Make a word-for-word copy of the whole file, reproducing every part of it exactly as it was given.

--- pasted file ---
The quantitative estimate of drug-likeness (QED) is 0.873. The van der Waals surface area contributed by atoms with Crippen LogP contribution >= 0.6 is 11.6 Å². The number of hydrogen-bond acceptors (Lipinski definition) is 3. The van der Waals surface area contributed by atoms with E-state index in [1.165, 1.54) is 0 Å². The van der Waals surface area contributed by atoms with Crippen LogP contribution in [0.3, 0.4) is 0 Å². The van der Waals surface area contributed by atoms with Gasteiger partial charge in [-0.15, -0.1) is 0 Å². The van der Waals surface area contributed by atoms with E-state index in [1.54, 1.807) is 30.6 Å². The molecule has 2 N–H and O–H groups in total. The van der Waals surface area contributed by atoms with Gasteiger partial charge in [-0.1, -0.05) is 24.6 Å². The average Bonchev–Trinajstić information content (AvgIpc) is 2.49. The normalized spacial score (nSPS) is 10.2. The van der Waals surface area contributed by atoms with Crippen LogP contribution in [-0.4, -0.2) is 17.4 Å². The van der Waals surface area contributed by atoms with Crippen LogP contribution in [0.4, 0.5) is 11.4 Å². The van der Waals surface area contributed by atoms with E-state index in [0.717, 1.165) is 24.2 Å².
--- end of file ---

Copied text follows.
The quantitative estimate of drug-likeness (QED) is 0.873. The van der Waals surface area contributed by atoms with Crippen LogP contribution >= 0.6 is 11.6 Å². The number of hydrogen-bond acceptors (Lipinski definition) is 3. The van der Waals surface area contributed by atoms with E-state index in [1.165, 1.54) is 0 Å². The van der Waals surface area contributed by atoms with Crippen LogP contribution in [0.3, 0.4) is 0 Å². The van der Waals surface area contributed by atoms with Gasteiger partial charge in [-0.15, -0.1) is 0 Å². The van der Waals surface area contributed by atoms with E-state index in [1.54, 1.807) is 30.6 Å². The molecule has 2 N–H and O–H groups in total. The van der Waals surface area contributed by atoms with Gasteiger partial charge in [-0.1, -0.05) is 24.6 Å². The average Bonchev–Trinajstić information content (AvgIpc) is 2.49. The normalized spacial score (nSPS) is 10.2. The van der Waals surface area contributed by atoms with Crippen LogP contribution in [-0.4, -0.2) is 17.4 Å². The van der Waals surface area contributed by atoms with Crippen LogP contribution in [0.4, 0.5) is 11.4 Å². The van der Waals surface area contributed by atoms with E-state index in [0.717, 1.165) is 24.2 Å².